MCALLEN, Texas (AP) — A former investigator with a South Texas district attorney's office was indicted Wednesday on a drug conspiracy charge in a case in which others are accused of shooting a federal agent.
Aida Palacios was named in a superseding indictment filed Wednesday in McAllen as part of a conspiracy that sought to possess and distribute more than a ton of marijuana. Additional detail about her alleged role was not immediately available and it was unknown if she had an attorney.
Hidalgo County District Attorney Rene Guerra said Palacios worked primarily on cases of people writing bad checks off and on for years in the prosecutor's office. Palacios resigned in August.
The investigation into the drug trafficking ring, in which prosecutors have now implicated Palacios, had been going on for two years when it took a violent turn last summer.
Before dawn on July 3, a special agent with U.S. Immigration and Customs Enforcement's Homeland Security Investigations was wounded while conducting surveillance in Hargill, a rural community northeast of McAllen. Agent Kelton Harrison was chased, shot and ran off the road.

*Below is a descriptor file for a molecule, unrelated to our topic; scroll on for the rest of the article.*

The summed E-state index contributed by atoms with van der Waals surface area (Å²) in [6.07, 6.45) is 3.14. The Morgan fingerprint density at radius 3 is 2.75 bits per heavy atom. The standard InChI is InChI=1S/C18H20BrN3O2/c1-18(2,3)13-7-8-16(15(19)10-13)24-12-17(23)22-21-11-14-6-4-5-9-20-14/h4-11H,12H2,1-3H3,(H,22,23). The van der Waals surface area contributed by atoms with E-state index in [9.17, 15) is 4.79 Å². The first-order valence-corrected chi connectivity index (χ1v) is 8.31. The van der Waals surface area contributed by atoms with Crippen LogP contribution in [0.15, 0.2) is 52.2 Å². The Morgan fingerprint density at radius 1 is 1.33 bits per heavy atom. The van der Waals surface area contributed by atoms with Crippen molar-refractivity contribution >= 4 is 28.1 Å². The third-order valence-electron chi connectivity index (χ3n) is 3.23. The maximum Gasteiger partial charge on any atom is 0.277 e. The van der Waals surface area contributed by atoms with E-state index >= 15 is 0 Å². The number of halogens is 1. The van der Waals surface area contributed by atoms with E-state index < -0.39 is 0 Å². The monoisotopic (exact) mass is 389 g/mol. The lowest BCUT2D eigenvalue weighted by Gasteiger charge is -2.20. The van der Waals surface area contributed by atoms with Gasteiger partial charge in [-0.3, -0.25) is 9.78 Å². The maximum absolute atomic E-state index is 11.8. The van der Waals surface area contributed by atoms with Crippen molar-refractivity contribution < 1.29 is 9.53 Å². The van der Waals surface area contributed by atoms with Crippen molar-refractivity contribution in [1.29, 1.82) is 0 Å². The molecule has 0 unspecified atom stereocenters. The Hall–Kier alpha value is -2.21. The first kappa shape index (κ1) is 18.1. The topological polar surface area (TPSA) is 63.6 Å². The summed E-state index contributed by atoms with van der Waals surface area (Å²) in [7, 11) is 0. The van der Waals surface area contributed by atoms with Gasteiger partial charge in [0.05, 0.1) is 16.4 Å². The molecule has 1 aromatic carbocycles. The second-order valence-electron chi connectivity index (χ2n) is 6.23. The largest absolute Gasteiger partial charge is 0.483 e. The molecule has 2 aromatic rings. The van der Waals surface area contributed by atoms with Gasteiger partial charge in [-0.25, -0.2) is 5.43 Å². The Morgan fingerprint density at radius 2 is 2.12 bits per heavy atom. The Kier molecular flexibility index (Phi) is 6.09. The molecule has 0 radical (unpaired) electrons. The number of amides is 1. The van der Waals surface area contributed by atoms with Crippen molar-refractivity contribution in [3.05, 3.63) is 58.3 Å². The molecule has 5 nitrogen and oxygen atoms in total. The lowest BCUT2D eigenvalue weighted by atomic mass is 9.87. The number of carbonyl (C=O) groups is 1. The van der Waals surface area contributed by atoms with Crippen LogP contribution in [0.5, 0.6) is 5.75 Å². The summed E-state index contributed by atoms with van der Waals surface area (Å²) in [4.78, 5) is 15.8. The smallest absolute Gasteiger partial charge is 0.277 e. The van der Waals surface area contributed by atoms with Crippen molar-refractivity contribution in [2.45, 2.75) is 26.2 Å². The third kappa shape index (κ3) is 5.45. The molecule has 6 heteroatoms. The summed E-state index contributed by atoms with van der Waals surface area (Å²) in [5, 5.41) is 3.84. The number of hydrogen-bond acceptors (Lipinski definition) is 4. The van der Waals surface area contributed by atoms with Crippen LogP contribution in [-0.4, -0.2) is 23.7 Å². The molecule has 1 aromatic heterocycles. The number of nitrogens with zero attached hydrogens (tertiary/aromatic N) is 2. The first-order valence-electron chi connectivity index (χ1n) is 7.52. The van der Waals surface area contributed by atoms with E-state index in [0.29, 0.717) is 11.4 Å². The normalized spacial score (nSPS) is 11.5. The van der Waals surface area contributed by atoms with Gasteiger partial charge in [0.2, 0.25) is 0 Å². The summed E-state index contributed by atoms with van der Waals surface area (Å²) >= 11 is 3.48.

Pedro Alvarado, 41, and his 18-year-old son, Arnoldo Alvarado, were charged in the shooting. Pedro Alvarado's 16-year-old son has been charged as a juvenile in a state district court with attempted capital murder and is awaiting a decision on whether he will be charged as an adult.
In December, five more people were indicted on drug conspiracy charges. Palacios was added Wednesday as the sixth person.
"She got involved with the wrong man and that's why you have her in a mess in federal court," Guerra said.
Palacios worked three stints with the district attorney's office, totaling about nine years, beginning in 1986. In addition to chasing down writers of bad checks, she also participated in taking down some gambling establishments, he said.
"I became aware of her problems, awhile back through rumors when the shooting went down in Hargill I got information that she and a former boyfriend were being asked questions by federal authorities," Guerra said. "That's when I first got wind of possibly her being under federal investigation."